5 Ivan Guerrero, Portilla, Ruy-Díaz & Aguilar lawfirm in Mexico confirmed the development of numerous privacy laws in South America, notably in Brazil. A lot of South American states, like Argentina, inspire themselves from European legislation so as to ensure that their legislation is considered as adequate by the European Commission for transfer of personal data from the EU. Nevertheless, he deplored a lack of privacy culture overall in South America. He detailed the Mexican privacy law, which presents similarities to the EU legislation. Finally, Sebastien Houze, in the name of Alastair Tempest from the South African DMA, explained how many privacy legislations are also adopted on the African continent following technological developments. However, all the digital and Big Data ambitions of Posts rest on physical addressing. Physical addresses saved 93 billion dollars to business in the US alone assures Charles Prescott, GADA Global Address Data Association. Addresses are critical for ecommerce development he insists and concludes that his goal is to shame the world into having addresses. Absolutely, agrees Dr Robert Pochmarski, European Commission, Internal Market Directorate; addressing is crucial for Direct Mail delivery, parcel delivery and e-identity. There are a lot of topics around addressing to discuss, he specified as he mentioned community letterbox, parcel box, their related access and competition issues. Brian Mwansa, ZICTA (Zambia Information and Communications Technology Authority), described the mobile revolution in Zambia and on the African continent. Free mobile internet services will change the Zambian mobile, ecommerce and direct marketing markets, increasing m- and e-commerce, generating huge amounts of data, opening new 1- to-1 channels of communication with consumers. But these digital innovations will be circumvented without an appropriate addressing system. Where there is a will, there is a way he states, calling for investments into addressing systems and promoting the major addressing conference organised by the UPU in October 2015.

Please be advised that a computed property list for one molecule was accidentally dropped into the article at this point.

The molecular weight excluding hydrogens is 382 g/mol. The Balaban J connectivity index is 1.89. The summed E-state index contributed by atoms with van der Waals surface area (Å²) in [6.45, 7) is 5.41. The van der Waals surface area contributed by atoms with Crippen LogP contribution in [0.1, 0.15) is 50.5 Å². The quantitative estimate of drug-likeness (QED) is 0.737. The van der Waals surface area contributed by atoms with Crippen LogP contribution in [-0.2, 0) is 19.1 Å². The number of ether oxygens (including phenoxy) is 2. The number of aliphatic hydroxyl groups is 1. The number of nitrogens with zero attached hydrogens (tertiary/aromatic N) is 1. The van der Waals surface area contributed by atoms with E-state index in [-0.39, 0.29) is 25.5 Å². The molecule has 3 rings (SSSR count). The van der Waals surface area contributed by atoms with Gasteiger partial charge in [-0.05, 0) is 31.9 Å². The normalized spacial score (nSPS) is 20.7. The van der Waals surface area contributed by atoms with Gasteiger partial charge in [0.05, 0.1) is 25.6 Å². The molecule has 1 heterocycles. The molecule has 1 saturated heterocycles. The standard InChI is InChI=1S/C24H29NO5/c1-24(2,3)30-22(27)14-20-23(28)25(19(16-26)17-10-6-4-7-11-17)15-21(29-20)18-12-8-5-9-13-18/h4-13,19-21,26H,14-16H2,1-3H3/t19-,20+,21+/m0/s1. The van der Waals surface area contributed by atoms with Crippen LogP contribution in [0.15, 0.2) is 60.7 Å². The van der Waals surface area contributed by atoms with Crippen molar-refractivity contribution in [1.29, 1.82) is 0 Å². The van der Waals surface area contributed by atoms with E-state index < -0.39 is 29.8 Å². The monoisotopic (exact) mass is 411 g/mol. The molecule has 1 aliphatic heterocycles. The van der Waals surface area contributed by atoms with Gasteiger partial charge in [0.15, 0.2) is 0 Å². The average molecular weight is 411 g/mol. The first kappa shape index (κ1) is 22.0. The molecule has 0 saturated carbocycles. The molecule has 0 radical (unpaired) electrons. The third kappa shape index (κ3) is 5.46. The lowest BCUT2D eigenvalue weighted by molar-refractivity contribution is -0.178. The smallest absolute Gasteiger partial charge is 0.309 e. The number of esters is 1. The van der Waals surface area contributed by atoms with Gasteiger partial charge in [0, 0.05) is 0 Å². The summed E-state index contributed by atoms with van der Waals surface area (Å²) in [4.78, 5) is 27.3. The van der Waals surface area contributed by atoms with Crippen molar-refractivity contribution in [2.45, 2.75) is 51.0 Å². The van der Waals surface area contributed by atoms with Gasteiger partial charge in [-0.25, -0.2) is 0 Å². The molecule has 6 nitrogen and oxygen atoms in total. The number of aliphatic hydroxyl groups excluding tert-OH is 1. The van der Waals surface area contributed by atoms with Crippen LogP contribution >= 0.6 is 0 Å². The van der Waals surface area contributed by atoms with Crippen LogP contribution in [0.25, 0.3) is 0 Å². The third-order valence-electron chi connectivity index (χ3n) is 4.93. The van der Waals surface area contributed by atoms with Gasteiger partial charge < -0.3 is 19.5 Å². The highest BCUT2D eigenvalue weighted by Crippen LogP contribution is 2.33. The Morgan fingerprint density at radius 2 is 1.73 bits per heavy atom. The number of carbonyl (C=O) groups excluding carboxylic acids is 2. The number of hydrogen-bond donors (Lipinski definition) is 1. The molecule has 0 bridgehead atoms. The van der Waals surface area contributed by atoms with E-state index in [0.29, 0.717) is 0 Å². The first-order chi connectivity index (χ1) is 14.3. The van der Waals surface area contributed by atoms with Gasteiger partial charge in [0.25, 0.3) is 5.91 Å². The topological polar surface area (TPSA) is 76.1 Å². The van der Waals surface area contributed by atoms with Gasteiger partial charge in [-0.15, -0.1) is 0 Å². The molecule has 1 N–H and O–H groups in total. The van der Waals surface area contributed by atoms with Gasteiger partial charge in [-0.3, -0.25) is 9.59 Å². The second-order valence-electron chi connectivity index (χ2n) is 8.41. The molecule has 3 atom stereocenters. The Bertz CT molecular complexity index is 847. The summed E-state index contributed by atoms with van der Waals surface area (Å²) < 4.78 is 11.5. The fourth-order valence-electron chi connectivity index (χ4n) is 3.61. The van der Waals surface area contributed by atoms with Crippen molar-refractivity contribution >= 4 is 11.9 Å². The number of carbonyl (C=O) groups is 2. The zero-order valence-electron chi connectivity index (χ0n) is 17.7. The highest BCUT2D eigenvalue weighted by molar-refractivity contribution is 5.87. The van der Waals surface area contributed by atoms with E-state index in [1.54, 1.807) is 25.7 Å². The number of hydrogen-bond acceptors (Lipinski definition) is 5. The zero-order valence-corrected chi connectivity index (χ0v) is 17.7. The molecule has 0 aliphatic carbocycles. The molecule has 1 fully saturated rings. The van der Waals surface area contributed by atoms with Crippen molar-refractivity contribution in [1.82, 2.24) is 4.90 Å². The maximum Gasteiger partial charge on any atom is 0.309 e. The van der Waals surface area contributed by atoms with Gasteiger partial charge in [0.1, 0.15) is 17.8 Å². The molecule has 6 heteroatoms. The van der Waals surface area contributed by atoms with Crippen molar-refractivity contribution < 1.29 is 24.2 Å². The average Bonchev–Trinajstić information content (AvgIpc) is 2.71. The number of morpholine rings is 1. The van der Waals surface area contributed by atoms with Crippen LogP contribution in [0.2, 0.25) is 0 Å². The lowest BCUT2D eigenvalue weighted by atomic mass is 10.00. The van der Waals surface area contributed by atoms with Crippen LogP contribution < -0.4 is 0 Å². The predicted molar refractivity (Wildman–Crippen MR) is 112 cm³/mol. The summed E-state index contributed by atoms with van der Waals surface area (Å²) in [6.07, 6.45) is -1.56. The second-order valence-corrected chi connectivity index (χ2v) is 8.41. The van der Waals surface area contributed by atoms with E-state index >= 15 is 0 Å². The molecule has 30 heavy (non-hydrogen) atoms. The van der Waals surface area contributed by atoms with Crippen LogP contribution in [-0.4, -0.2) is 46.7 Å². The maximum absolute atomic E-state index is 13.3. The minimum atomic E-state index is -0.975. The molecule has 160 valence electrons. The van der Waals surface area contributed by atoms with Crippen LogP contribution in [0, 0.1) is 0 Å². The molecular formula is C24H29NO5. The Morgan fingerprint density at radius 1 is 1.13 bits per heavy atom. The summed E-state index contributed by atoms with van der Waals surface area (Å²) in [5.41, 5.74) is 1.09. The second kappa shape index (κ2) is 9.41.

6 An address gives an identity, provides a person with political rights (right to vote), economic benefits concludes Alex Pigot, Addressing the Unaddressed. Without an address goods are acquired in common places and paid in cash. With a specific address based on GPS coordinates, the consumer can receive delivery at home and pay through a bank account. However, not only do addresses deliver letters and parcels, they deliver human dignity. FEDMA is immensely pleased to have been able to draw the attention of the postal world to so many key messages. Sebastien Houzé, Secretary General of FEDMA, considers that success will rest with companies who can offer physical delivery, digital identity and payment services. These services will help the company know, understand and answer better their consumer s needs. Moreover, the data collected will enable the companies to move from reporting towards prescriptive analysis with better insight into what to offer the consumer. However, as technologies develops, the threat to privacy also increases. Consumer trust is pivotal and rests on four key pillars: proximity, network, security, and privacy. Posts should integrate their assets. Mr Houzé advises Posts not to be become just a platform, but to become the most secure, the most transparent, the most customer-friendly, the most respectful in Data and Privacy Communication platform! FEDMA remains available through the UPU to share its data and privacy expertise. FEDMA warmly thanks the UPU for this opportunity and looks forward to next year s Post Expo to hopefully continue the discussions around Postal Big Data and data-driven activities. FEDMA warmly thanks the two moderators of the day for their support and excellent work: Ingemar Persson, Consulting (left) Jan Bart Henry, Post NL (right)